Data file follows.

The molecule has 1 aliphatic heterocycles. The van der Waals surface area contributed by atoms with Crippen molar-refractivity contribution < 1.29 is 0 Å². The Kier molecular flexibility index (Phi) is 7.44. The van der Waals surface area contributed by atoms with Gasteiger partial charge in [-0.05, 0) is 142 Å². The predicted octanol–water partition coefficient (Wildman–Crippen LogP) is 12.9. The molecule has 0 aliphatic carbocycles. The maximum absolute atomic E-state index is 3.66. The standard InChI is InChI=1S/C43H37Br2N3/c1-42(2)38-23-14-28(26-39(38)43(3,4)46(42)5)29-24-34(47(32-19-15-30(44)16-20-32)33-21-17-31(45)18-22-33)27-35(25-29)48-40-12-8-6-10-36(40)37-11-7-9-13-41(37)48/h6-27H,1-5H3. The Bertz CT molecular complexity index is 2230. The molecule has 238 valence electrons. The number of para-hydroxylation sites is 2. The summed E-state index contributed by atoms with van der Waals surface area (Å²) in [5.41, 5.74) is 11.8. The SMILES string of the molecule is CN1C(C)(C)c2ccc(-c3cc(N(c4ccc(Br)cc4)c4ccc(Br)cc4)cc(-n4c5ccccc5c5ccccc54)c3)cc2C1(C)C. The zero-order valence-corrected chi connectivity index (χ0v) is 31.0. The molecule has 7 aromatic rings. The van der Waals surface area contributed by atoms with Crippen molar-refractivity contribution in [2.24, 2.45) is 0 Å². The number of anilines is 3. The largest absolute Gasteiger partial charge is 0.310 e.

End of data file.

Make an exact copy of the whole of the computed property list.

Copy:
The molecule has 1 aliphatic heterocycles. The van der Waals surface area contributed by atoms with Crippen molar-refractivity contribution < 1.29 is 0 Å². The Kier molecular flexibility index (Phi) is 7.44. The van der Waals surface area contributed by atoms with Gasteiger partial charge in [-0.05, 0) is 142 Å². The predicted octanol–water partition coefficient (Wildman–Crippen LogP) is 12.9. The molecule has 0 aliphatic carbocycles. The maximum absolute atomic E-state index is 3.66. The standard InChI is InChI=1S/C43H37Br2N3/c1-42(2)38-23-14-28(26-39(38)43(3,4)46(42)5)29-24-34(47(32-19-15-30(44)16-20-32)33-21-17-31(45)18-22-33)27-35(25-29)48-40-12-8-6-10-36(40)37-11-7-9-13-41(37)48/h6-27H,1-5H3. The Bertz CT molecular complexity index is 2230. The molecule has 238 valence electrons. The number of para-hydroxylation sites is 2. The summed E-state index contributed by atoms with van der Waals surface area (Å²) in [5.41, 5.74) is 11.8. The SMILES string of the molecule is CN1C(C)(C)c2ccc(-c3cc(N(c4ccc(Br)cc4)c4ccc(Br)cc4)cc(-n4c5ccccc5c5ccccc54)c3)cc2C1(C)C. The zero-order valence-corrected chi connectivity index (χ0v) is 31.0. The molecule has 7 aromatic rings. The van der Waals surface area contributed by atoms with Crippen molar-refractivity contribution in [2.24, 2.45) is 0 Å². The number of anilines is 3. The largest absolute Gasteiger partial charge is 0.310 e.